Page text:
Q&A with Vibeke Kofoed

By Vibeke Kofoed, Association of Average Adjusters (AMD)

In a nutshell, how would you describe the main role of the International Association of Average Adjusters (AMD)?

To promote the average adjusting profession and to ensure that the principles of good professional conduct and sound practice are maintained by its members, as well as encouraging uniformity in the practice. Also, to facilitate the study of laws, rules, usages and customs of General Average and marine insurance and knowledge sharing.


What is the biggest challenge facing the AMD today?  

The biggest challenge is the declining use of average adjusters’ expertise and knowledge. Underwriters have wisely educated their employees and thus enabled them to perform the work of an average adjusters in some cases. However I think that shipowners must realise that in-house claims adjusters of insurance companies do not always have the same view on claims as independent average adjusters would have. Marine insurance is not always black and white, and a more holistic view on complicated cases is often appropriate. There is a wealth of experience to be tapped as adjusters deal with a multitude of cases and various insurance conditions, putting them in a better position to assist all parties. Both to clarify what the extent and limitations of a cover are and to seek workable and fair solutions if a case does fall out of the ordinary, and also in cases where substantial documentation requires detailed examination.


How does the AMD and IUMI work together?

AMD and IUMI work together in different ways. AMD is an affiliate member of IUMI and vice versa, and the liaison officer and the present president of AMD usually attends the annual IUMI conference. This year they also had the opportunity to attend the Ocean Hull Committee meeting and the Cargo Committee meeting, both as observers. Furthermore, Phil Norwood was invited to the General Assembly of AMD in Engers, Germany, and in his position of chair of the Salvage Forum and secretary of the Offshore Energy Committee he kindly delivered an interesting paper on IUMI.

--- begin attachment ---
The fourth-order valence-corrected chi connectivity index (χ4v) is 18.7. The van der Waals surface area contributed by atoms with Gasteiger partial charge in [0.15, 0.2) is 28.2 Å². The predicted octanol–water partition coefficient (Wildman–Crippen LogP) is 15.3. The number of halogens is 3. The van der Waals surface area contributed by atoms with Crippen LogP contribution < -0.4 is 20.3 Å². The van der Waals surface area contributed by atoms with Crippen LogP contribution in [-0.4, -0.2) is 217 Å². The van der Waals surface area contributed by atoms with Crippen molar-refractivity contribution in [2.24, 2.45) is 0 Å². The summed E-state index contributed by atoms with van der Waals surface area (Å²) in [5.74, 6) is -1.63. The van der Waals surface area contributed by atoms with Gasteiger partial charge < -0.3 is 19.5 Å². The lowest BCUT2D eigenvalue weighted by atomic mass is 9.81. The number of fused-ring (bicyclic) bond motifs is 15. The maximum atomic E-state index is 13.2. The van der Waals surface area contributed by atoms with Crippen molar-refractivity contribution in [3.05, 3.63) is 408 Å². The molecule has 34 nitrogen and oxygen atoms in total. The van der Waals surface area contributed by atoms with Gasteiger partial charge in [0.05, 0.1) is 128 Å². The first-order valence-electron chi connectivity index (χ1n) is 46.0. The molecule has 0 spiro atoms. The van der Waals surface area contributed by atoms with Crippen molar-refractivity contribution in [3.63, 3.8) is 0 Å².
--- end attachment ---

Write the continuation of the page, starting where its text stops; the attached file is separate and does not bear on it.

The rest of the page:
Is there anything that you would like to see underwriters do differently or better?

I often see that shipowners are surprised that various parts of their claims are not covered by their insurance companies. Some may have unrealistic expectations due to a lack of knowledge, but sometimes it seems that the insurance product does not meet the expectations. Perhaps the underwriters and/or brokers could be better at clarifying the coverage and the exceptions.


Do you have a view on the current state of the marine insurance market?  

It is rather difficult as it is not easy to make money in marine insurance. We have had a long period of very low premiums and too many players in the market. During the last year or so there seems to have been some improvement, the number of insurance companies have reduced and the premiums are going up. 


If you could wave a magic wand and change one thing in the shipping industry what would it be?

That more shipowners would remember to insert the Average Adjusters’ Clause in their insurance contracts, as this gives them the opportunity to decide to bring in an average adjuster to assist in a casualty and the underwriters would accept that.


If you were not in your current role what would be your ideal job?

I have completed training as a professional board member and am working towards being elected onto boards in interesting Danish companies. I would like to invest more energy into this area.


What do you like doing when not working?   

Many different things such as walking my Newfoundland dog, cooking, reading books, hiking, yoga and meditating – to mention just a few.